Pulmonary hypertension as defined as an elevated tricuspid regurgitation (TR Jet) velocity has been reported to be a risk factor for death in adult patients with SCD.48 Diagnosis based on screening echocardiogram has been reported in children and adolescents, although its significance has not been established. Since recent studies have reported that screening echocardiogram alone has a high-false positive rate, pulmonary hypertension must be confirmed with right heart catheterization.48,49
The prevalence of asthma in children with SCD is similar to that of general population. However, asthma in individuals with SCD is associated with ACS and vasoocclusive pain episodes and increased mortality. Early screening for asthma starting at age 1 and pulmonary function test at least every 5 years starting at age 6 have been recommended. Medications such as inhaled corticosteroids and β-agonists for asthma exacerbation should be utilized for asthma control.1,27,48
Skeletal and Skin Diseases
Bone diseases are common in SCD and the vitamin D level has been suggested to be the biomarker.4 Osteonecrosis, particularly of the femoral or humeral heads, causes permanent damage and disability.14,50,51 Osteopenia associated with low bone formation has been reported in both males and females with SCD.52 Children with SCD also have an increased incidence of osteomyelitis; the organism most often responsible is Salmonella.31 In addition to necrosis of joints, chronic leg ulcers most commonly seen in the medial and lateral malleolus (ankles) can become a difficult and painful problem for adult. Ulcers are often seen after trauma or infection and are usually slow to heal.53
Ocular problems seen in patients with SCD include transient monocular blindness, visual field defects from retinal hemorrhage, retinal detachment, vitreous hemorrhage, venous microaneurysms, and neovascularization. The incidence of proliferative retinopathy in SCD patients varies from 5% to 10%. Vasoocclusion in the eye can occur as early as 20 months of age, and clinically detectable retinal diseases usually occur during adolescence and early adulthood. Despite the less systemic manifestations, individuals with HbSC develop serious retinal complications more often and earlier than those with HbSS. Annual examination with retinal evaluation is recommended for patients with SCD to prevent blindness from retinopathy and other complications.54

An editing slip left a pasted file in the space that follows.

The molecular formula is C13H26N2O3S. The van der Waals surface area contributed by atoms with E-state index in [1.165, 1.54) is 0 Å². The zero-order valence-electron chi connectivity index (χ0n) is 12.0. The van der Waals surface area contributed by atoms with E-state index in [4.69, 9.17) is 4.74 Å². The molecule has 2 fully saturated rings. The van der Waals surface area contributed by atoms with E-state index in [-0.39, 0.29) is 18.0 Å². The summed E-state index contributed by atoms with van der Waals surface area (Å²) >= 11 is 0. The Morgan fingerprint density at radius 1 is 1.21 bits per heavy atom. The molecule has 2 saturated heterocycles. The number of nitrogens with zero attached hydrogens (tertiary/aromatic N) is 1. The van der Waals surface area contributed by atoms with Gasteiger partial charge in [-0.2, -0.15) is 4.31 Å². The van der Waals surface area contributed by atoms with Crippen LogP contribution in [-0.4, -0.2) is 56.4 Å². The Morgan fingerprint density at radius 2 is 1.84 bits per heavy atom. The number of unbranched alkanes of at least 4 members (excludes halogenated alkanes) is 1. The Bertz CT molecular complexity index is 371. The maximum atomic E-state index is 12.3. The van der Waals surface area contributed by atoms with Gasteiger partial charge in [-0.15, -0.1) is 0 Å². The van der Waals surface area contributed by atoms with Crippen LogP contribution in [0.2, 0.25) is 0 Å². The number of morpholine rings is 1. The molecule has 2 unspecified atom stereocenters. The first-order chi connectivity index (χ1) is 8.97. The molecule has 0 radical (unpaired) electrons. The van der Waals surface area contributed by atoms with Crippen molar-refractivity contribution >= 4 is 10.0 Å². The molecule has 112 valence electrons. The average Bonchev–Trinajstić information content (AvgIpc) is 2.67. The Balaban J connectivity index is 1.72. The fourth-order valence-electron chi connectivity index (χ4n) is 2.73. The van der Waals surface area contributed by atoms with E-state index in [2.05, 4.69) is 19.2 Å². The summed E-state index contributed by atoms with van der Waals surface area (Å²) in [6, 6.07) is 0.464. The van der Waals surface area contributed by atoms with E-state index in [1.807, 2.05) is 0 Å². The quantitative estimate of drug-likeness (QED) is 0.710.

Cholelithiasis is a common complication of SCD resulting from chronic hemolysis and increased bilirubin production, and leading to biliary sludge and/or stone formation. The risk of gallstones increases with age: 14% by age 10 years and 50% by age 22 years. Cholecystitis, exemplified by pain in the right upper quadrant, can be confused with an acute sickle pain episode in the abdomen. Cirrhosis occurred in 18% of young adults with SCD. Causes for development of chronic hepatic disease include repeated occlusion in the liver, iron overload, and hepatitis.1,14,55
Cardiovascular complications associated with anemia, including cardiac enlargement and various murmurs, can occur in patients with SCD. Patients experience various degrees of exertional dyspnea, tachycardia, and palpitation because of the decreased oxygen-carrying capacity of the blood. Left ventricular diastolic dysfunction has been reported in 18% of adults with SCD and is associated with increased mortality, especially in patients with pulmonary hypertension. Left ventricular stiffness and left ventricular hypertrophy have been reported, and the progression is speculated to lead to diastolic dysfunction later in life. Acute myocardial infarction in adults with SCD may be underrecognized due to the high incidence of sickle cell acute chest pain.56,57
Sickling in the renal medulla, an area with relative hypoxia and low pH, can lead to sickle cell nephropathy. Renal dysfunction in SCD begins during infancy evidenced by glomerular hyperfiltration. Other manifestations include inability to concentrate urine, hematuria, tubular acidosis, papillary necrosis, glomerulonephritis, microalbuminuria, and proteinuria. Enuresis, as a result of increased urine production, is a common complaint. Chronic renal failure has been reported in 30% of adults with SCD, and end-stage renal disease is associated with high mortality.2,14,58,59
Growth and Development